Your insurance is as important as buying or financing your truck and trailer, like we covered in our last posts. Because car hauling insurance can differ greatly from traditional truck insurance, Super Dispatch found an expert to help explain the process.
Brian Riker owns Fleet Compliance Solutions, which is a trucking consultancy that specializes in car hauling and towing. Due to his 30 years of experience in the truck and towing industry, he can help any new Owner Operator get their authority and wade through compliance violations.
Here are the 8 things Brian thinks are most important when shopping for truck, trailer and cargo insurance policies.
Comprehensive cargo insurance is really what makes or breaks a car hauler with a brand new authority. But with all three of your insurance policies (truck, trailer, and cargo insurance) make sure to read your policy WELL. Ask questions like:
If you can't read a policy inside and out, you might need to revisit being an owner-operator or get a consultant like Brian Riker. He sees the same situation happen over and over again with specialized freight haulers.
"One guy gets quoted $25,000 and the next guy gets $10,000. They think they have same coverage because they have the same million-dollar public liability for $100,000 cargo," He says. "But what they don't realize is that one of those policies might have a high deductible. Or one of those policies might have a lot of exclusions. So you really need to look at your policy to make sure it's covering what you need."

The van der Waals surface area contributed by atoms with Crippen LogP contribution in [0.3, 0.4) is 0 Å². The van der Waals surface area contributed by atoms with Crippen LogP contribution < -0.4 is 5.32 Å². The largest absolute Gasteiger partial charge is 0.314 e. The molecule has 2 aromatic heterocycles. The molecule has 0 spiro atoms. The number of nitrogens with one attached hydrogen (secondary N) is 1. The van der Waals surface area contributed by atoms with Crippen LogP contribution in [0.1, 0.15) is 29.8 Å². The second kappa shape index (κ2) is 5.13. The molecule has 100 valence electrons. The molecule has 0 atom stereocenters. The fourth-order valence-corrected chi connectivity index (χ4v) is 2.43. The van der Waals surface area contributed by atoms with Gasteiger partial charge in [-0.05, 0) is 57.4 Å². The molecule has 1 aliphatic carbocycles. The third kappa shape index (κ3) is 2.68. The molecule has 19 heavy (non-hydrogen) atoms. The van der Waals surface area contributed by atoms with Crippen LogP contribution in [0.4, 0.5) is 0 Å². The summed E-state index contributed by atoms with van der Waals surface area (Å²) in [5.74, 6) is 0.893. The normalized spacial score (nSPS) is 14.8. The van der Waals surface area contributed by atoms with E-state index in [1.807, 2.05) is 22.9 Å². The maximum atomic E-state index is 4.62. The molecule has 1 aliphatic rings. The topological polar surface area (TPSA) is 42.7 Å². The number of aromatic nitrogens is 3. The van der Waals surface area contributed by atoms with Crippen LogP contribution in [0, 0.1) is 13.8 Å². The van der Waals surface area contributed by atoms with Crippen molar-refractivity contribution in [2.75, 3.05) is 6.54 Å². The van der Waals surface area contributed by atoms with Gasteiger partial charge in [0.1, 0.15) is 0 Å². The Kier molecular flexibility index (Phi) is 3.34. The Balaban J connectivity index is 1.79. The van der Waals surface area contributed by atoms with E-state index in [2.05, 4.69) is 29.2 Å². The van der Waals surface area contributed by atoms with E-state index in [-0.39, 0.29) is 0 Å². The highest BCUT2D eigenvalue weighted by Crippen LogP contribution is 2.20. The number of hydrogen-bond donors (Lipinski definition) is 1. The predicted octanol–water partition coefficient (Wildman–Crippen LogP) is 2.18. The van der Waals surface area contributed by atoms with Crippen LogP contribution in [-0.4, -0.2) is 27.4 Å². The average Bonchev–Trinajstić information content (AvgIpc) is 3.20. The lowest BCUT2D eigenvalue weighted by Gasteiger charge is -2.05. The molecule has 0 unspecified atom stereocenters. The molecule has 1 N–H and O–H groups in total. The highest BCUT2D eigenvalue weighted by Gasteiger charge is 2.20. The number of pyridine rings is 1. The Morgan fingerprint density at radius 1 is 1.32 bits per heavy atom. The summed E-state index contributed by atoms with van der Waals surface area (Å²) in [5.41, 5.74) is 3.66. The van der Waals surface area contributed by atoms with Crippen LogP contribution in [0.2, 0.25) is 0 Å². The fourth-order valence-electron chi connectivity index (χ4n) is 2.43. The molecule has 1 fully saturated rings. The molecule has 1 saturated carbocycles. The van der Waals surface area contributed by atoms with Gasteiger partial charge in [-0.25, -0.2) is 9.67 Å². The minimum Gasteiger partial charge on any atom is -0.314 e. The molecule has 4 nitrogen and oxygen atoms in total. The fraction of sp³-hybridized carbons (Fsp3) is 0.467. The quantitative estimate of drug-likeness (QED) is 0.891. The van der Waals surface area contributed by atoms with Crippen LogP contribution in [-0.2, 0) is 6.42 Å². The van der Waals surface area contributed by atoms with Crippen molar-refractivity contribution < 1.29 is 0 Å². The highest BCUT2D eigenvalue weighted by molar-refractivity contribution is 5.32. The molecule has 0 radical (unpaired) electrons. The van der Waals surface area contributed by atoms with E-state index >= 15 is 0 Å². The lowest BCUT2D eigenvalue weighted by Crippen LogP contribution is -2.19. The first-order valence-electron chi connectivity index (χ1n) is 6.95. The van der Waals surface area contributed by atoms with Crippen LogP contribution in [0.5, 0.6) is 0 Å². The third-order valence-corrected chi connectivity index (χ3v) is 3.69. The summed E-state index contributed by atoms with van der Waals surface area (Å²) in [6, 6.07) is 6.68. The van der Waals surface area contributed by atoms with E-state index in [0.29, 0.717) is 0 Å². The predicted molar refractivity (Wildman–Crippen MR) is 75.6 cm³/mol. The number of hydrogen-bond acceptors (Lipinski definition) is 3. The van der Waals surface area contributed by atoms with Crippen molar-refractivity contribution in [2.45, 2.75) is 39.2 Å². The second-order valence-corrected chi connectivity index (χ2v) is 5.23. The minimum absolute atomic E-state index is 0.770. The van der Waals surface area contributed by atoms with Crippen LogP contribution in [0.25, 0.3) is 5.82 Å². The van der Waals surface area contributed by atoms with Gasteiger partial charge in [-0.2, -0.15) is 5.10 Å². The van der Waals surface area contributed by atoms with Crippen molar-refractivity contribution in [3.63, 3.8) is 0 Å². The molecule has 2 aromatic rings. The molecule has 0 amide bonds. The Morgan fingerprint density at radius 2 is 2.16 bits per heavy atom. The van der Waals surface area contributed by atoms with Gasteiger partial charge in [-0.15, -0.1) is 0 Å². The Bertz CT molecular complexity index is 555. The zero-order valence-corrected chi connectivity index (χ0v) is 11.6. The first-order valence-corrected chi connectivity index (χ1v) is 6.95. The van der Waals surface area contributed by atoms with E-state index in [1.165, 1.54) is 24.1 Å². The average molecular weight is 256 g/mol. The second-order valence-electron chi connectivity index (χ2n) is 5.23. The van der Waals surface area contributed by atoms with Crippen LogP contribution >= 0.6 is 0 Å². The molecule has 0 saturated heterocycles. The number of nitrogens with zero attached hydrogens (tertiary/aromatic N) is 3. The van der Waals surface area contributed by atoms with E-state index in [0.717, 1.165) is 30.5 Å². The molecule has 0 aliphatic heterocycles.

Most insurance companies won't touch a new trucker unless they have had at least two years of driving experience with a fairly clean record. But car hauling is not like hauling general freight, and thus the insurance market for car haulers isn't the same either. Relevant experience is one of the biggest factors in determining the price of insurance - emphasis on relevant. If you are a trucker with plenty of experience in general freight driving a dry van, don't think that will cut it. Even with a decade of experience, general freight means little to a car hauling insurance agent
That's because the defining traits of car hauling are: open air cargo, the need for chains and straps to secure and a hard to maneuver trailer. This kind of freight is higher liability and requires skilled maneuvering.
"To show that you have relevant experience, you need show you have operated open-deck carriers," Riker says. "Like flat beds or low boys hauling equipment. And if you can document that, you can get more affordable insurance."
"It shouldn't be, but it is," Brian says.
Insurance is ultimately a bet that you won't cost your insurer more money in an accident than you can pay in premiums. Which means your credit is an important factor, they need to know you'll pay on time and cover your deductible when the worst happens. When starting a business, good credit is necessary.